"Great idea!" I replied, "What did you have in mind?"
"Let's get up early, take the dog and go hiking at Fountainhead Park," proposed my lovely husband.
I agreed enthusiastically. So on Saturday, we did just that.
Usually on the weekend, we'll drive to the lake and hike the trail there, but I thought a change of scenery would be just what we all needed. We piled into the car and took off. Ray, as usual, immediately curled up in the back seat, but the minute we passed the usual turnoff to the lake, Ray stood and started whining. I'm not sure if he was trying to warn us that we had missed the turn or he was excited to be going somewhere new. I rolled down the windows in back so that Ray could hang his head out. He took deep breaths of the air, his ears were flapping in the breeze.
When we got to the park, we found that there were three trails: one for mountain biking, one for horse and rider and really serious hikers (more than 17 miles long), and one that was only a couple of miles long. We decided that maybe Ray wasn't quite ready for a 17 mile hike so chose the two mile trail.
Not knowing what we would find at Fountainhead, I had brought both of Ray's leashes, the 6 foot leather leash, and the retractable leash. I figured, if we were going to be running into a lot of people, it's easier to keep Ray from lunging for their faces (still something he surprises me with every now and again) when he is on the shorter, leather leash. But if there weren't going to be a lot of people around, the retractable leash is good for Ray because it lets him get more exercise. He can dally then run to catch up. He can jog out front. He can wander a bit farther to sniff things. He really likes the retractable leash but it is not a good idea when there are lots of people and dogs to meet and greet.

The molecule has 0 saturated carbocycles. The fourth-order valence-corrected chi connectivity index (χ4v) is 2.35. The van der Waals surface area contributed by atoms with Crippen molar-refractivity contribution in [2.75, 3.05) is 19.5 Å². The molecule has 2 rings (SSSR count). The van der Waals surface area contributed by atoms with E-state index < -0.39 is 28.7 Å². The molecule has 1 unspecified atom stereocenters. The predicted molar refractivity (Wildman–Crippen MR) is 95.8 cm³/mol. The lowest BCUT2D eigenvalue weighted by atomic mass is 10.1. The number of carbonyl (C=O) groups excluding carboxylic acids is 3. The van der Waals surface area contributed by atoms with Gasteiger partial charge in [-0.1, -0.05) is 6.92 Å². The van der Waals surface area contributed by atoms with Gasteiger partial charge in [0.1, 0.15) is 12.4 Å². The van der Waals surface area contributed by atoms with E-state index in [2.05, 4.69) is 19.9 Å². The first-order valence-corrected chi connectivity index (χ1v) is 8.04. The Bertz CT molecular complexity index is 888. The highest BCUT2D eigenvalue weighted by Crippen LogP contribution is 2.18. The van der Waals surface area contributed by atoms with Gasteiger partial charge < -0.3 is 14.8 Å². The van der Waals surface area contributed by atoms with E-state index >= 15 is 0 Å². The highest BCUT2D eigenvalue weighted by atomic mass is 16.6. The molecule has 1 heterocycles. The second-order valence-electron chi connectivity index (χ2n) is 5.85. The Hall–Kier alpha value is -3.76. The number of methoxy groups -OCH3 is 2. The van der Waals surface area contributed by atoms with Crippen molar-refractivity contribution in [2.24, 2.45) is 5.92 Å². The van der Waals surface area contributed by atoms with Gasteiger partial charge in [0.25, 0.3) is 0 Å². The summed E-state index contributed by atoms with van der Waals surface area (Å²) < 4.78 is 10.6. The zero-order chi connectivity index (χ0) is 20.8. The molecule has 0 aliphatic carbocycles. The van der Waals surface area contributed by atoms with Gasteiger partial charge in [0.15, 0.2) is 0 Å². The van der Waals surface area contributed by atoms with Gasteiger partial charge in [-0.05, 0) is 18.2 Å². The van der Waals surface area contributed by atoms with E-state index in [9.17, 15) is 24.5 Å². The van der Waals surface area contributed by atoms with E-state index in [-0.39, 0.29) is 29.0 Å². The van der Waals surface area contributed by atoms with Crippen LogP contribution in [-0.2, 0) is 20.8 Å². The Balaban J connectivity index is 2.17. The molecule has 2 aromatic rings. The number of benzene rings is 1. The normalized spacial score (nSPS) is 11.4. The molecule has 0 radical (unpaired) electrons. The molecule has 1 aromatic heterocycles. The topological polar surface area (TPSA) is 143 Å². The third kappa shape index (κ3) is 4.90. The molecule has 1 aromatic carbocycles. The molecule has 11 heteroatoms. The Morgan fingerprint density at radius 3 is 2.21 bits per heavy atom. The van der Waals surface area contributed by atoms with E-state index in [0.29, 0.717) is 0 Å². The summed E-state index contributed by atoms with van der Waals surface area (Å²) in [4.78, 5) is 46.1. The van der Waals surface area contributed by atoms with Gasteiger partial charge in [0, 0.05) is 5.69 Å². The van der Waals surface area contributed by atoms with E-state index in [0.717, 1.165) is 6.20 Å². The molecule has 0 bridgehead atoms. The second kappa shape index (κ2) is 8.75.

We set out. It wasn't even 10 o'clock but it was already hot and steamy. I had Ray on the retractable leash and had the leather leash hanging around my neck.
After 5 minutes, the back of my neck was sweating. I said to Gregg, "I should have left this leash in the car. I don't think we're going to be meeting many people out here."
Just then the trail did a switchback and we were skimming the parking lot.
Gregg said, "Let me just run and put it in the car. I'll be right back."
He took the leash and jogged off. I looked around. The trail we were on didn't look that bad. The woods were a lot denser and the trail was narrower than at the lake, and it was muddy from all the recent rain, but still, not too bad.
Gregg returned and off we went. Ray seemed to be having a marvelous time. He was leading. I was trying to keep him on the trail.

I know there's a coon out there with my name on it.

After about 15 minutes in, I put the brake on Ray's leash. The trail went straight down. I walked up to the top of the steeeeep drop and said "Uh oh."
Gregg walked up next to me. "Let me go down first," he said.
"Good idea." I replied, "That way if I fall, you can catch me."
When Gregg got to the bottom, he turned and called, "Come on, Ray! I'm right here!"